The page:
20. Holy Shit Improv-in the art form of comedy, long form improv might have had the hardest time of all in regards to trying to return to performing on stage in person, especially with the still uncertain fate of UCB hanging in the balance. Casey Feigh and company have made a DIY home at Silverlake Lounge that has brought many of LA’s very best improvisers to do what they do best in a dive bar.
  21. Clown Zoo-One of the greatest successes in outdoor comedy was Juzo Yoshida, Corey Podell, Courtney Pauroso, Max Baumgarten, Christina Catherine Martinez, Bill O’Neill, Ian Bratschie, Natalie Palamides, and Chad Damiani, (and live musical accompaniment from Jim Venable) gathering together every Wednesday at the Old LA Zoo in Griffith Park to do the wildest improvised mask show ever.
  22. Hannah Einbinder‘s bit about testifying in Congress as a baseball coach and Trees in LA-Einbinder has really upped the precision with her writing and performance, which we already loved. That has become more evident with the amount of detail, depth, and fervor about how she couldn’t help but testify in Congress as little league coach and how much LA city planners of years past screwed up with the trees they chose to plant throughout the Greater LA Area.
  23. Robin Tran-Robin Tran really arrived in 2021 via just being her non-stop funny self on stage, taking down Chappelle a few notches, and being one of the few Twitter accounts that make it worth still being on Twitter.
  24. Emily Wilson-we only had to hear the sweet melodies, catchy hooks, and sweet, sweet satire of Emily Wilson a couple of times to know that we’re on board for whatever the hell she wants to sing about (including impulse buying small gifts for yourself)
  25. Tim Platt‘s Three Nights of Wedding Speeches-Platt put together a handful of nights that curated NYC’s very best to do a character out-of-left field giving some sort of wedding speech at Life World. It was so fun that we almost missed in-person weddings that were postponed because of COVID-19 for a second.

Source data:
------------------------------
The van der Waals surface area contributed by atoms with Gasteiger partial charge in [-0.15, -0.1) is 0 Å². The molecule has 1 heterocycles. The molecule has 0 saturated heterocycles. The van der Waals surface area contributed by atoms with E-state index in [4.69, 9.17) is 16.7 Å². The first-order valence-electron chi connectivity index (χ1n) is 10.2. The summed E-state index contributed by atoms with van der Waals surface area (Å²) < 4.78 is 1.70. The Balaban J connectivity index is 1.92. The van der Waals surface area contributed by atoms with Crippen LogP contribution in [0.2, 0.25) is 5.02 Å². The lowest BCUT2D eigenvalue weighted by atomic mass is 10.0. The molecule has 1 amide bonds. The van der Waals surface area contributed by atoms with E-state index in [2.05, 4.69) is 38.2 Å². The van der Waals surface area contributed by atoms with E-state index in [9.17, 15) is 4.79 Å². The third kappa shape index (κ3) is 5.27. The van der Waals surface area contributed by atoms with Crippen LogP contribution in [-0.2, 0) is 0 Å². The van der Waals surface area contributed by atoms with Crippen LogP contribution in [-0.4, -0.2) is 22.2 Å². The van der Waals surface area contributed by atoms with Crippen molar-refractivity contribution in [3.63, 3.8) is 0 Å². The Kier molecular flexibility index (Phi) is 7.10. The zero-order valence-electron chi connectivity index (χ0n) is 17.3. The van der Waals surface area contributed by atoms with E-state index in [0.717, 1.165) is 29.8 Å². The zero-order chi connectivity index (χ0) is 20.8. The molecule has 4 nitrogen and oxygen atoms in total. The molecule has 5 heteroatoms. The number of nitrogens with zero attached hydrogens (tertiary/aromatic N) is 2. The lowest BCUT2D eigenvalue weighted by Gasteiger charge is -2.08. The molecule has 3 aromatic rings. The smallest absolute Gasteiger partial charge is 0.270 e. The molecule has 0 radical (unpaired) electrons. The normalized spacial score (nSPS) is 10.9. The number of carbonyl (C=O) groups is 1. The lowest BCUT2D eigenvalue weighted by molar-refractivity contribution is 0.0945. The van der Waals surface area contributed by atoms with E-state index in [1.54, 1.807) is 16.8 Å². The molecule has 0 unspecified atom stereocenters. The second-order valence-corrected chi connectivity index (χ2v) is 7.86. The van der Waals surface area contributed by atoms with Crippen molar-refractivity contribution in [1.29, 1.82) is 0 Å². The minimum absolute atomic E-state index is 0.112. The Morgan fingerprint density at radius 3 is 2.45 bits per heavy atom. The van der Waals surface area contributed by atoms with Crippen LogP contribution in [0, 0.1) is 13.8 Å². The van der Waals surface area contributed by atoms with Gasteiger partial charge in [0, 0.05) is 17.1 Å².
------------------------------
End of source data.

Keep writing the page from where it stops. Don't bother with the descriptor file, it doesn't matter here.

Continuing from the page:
26. Sean Patton‘s Abortion Bit-We’re well aware that we’re shouting out a man for a bit about abortion, but Sean’s bit is just that good. Go see him live the next chance you get to see it (we wouldn’t dare to try to write it from memory here and present it out of context).
  27. Sara Schaefer‘s Evening at the Haha Hole-The extremely talented Sara Schaefer loves to do miniatures and, in this time of the pandemic, has built a miniature replica comedy club with all the accoutrements she affectionally called “The Haha Hole”. Schaefer then preceded to do virtual shows while puppeting dolls accompanied by the voices of actual comedians doing stand-up . Then, right before this latest period of shows going away, Sara did a live, in-person version of this show at The Elysian that was such a hysterical trip where the audiences got to see comedians live on stage, the Haha Hole being controlled by Sara and company, and a screen where the miniature action was projected live on screen. This made for golden moments including when Robin Tran made fun of the white doll audience member in the Haha Hole for not reacting to any of her material.